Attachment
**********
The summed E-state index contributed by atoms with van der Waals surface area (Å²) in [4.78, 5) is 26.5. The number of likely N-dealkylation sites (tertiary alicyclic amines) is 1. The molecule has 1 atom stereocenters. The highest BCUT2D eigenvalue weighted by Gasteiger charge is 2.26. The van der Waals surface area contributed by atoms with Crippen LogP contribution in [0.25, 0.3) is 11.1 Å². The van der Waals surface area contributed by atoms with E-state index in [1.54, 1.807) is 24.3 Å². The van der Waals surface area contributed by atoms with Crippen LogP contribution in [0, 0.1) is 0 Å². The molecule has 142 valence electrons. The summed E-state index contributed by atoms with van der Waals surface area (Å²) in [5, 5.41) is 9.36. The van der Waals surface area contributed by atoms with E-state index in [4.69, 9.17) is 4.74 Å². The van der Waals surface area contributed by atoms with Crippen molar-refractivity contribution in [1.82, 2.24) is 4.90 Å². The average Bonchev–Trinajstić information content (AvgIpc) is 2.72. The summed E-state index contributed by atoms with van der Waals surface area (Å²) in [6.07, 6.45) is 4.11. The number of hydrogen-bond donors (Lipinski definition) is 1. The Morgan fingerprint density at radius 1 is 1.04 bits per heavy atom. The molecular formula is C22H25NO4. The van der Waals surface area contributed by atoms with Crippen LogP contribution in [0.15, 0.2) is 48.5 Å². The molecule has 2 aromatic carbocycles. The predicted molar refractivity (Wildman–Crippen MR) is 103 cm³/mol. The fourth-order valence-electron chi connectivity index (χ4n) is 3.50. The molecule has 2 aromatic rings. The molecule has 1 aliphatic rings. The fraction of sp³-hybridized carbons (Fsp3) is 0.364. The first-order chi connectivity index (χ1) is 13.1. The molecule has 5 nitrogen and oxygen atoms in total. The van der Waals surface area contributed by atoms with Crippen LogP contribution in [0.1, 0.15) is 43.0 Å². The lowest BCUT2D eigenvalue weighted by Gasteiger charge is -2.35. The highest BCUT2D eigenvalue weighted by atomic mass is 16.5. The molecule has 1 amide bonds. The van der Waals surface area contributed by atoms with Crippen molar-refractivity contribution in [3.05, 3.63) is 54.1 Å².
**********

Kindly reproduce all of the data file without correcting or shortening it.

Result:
The summed E-state index contributed by atoms with van der Waals surface area (Å²) in [4.78, 5) is 26.5. The number of likely N-dealkylation sites (tertiary alicyclic amines) is 1. The molecule has 1 atom stereocenters. The highest BCUT2D eigenvalue weighted by Gasteiger charge is 2.26. The van der Waals surface area contributed by atoms with Crippen LogP contribution in [0.25, 0.3) is 11.1 Å². The van der Waals surface area contributed by atoms with E-state index in [1.54, 1.807) is 24.3 Å². The van der Waals surface area contributed by atoms with Crippen LogP contribution in [0, 0.1) is 0 Å². The molecule has 142 valence electrons. The summed E-state index contributed by atoms with van der Waals surface area (Å²) in [5, 5.41) is 9.36. The van der Waals surface area contributed by atoms with E-state index in [4.69, 9.17) is 4.74 Å². The van der Waals surface area contributed by atoms with Crippen molar-refractivity contribution in [1.82, 2.24) is 4.90 Å². The average Bonchev–Trinajstić information content (AvgIpc) is 2.72. The summed E-state index contributed by atoms with van der Waals surface area (Å²) in [6.07, 6.45) is 4.11. The number of hydrogen-bond donors (Lipinski definition) is 1. The Morgan fingerprint density at radius 1 is 1.04 bits per heavy atom. The molecular formula is C22H25NO4. The van der Waals surface area contributed by atoms with Crippen LogP contribution in [0.15, 0.2) is 48.5 Å². The molecule has 2 aromatic carbocycles. The predicted molar refractivity (Wildman–Crippen MR) is 103 cm³/mol. The fourth-order valence-electron chi connectivity index (χ4n) is 3.50. The molecule has 2 aromatic rings. The molecule has 1 aliphatic rings. The fraction of sp³-hybridized carbons (Fsp3) is 0.364. The first-order chi connectivity index (χ1) is 13.1. The molecule has 5 nitrogen and oxygen atoms in total. The van der Waals surface area contributed by atoms with Crippen LogP contribution in [0.1, 0.15) is 43.0 Å². The lowest BCUT2D eigenvalue weighted by Gasteiger charge is -2.35. The highest BCUT2D eigenvalue weighted by atomic mass is 16.5. The molecule has 1 amide bonds. The van der Waals surface area contributed by atoms with Crippen molar-refractivity contribution in [3.05, 3.63) is 54.1 Å².